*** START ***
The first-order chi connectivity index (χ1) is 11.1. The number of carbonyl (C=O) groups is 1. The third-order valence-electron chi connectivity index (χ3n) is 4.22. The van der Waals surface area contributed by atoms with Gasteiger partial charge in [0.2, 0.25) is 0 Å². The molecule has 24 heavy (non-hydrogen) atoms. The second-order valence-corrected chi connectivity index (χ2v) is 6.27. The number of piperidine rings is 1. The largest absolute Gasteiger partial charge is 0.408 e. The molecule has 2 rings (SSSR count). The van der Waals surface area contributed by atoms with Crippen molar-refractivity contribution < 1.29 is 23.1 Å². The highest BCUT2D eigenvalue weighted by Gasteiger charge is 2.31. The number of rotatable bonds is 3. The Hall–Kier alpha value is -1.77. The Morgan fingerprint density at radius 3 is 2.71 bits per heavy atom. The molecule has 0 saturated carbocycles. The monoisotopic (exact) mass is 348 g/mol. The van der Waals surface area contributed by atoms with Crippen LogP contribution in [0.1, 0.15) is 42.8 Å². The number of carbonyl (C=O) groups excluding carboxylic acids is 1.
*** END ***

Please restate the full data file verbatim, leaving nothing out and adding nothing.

The first-order chi connectivity index (χ1) is 11.1. The number of carbonyl (C=O) groups is 1. The third-order valence-electron chi connectivity index (χ3n) is 4.22. The van der Waals surface area contributed by atoms with Gasteiger partial charge in [0.2, 0.25) is 0 Å². The molecule has 24 heavy (non-hydrogen) atoms. The second-order valence-corrected chi connectivity index (χ2v) is 6.27. The number of piperidine rings is 1. The largest absolute Gasteiger partial charge is 0.408 e. The molecule has 2 rings (SSSR count). The van der Waals surface area contributed by atoms with Crippen molar-refractivity contribution < 1.29 is 23.1 Å². The highest BCUT2D eigenvalue weighted by Gasteiger charge is 2.31. The number of rotatable bonds is 3. The Hall–Kier alpha value is -1.77. The Morgan fingerprint density at radius 3 is 2.71 bits per heavy atom. The molecule has 0 saturated carbocycles. The monoisotopic (exact) mass is 348 g/mol. The van der Waals surface area contributed by atoms with Crippen LogP contribution in [0.1, 0.15) is 42.8 Å². The number of carbonyl (C=O) groups excluding carboxylic acids is 1.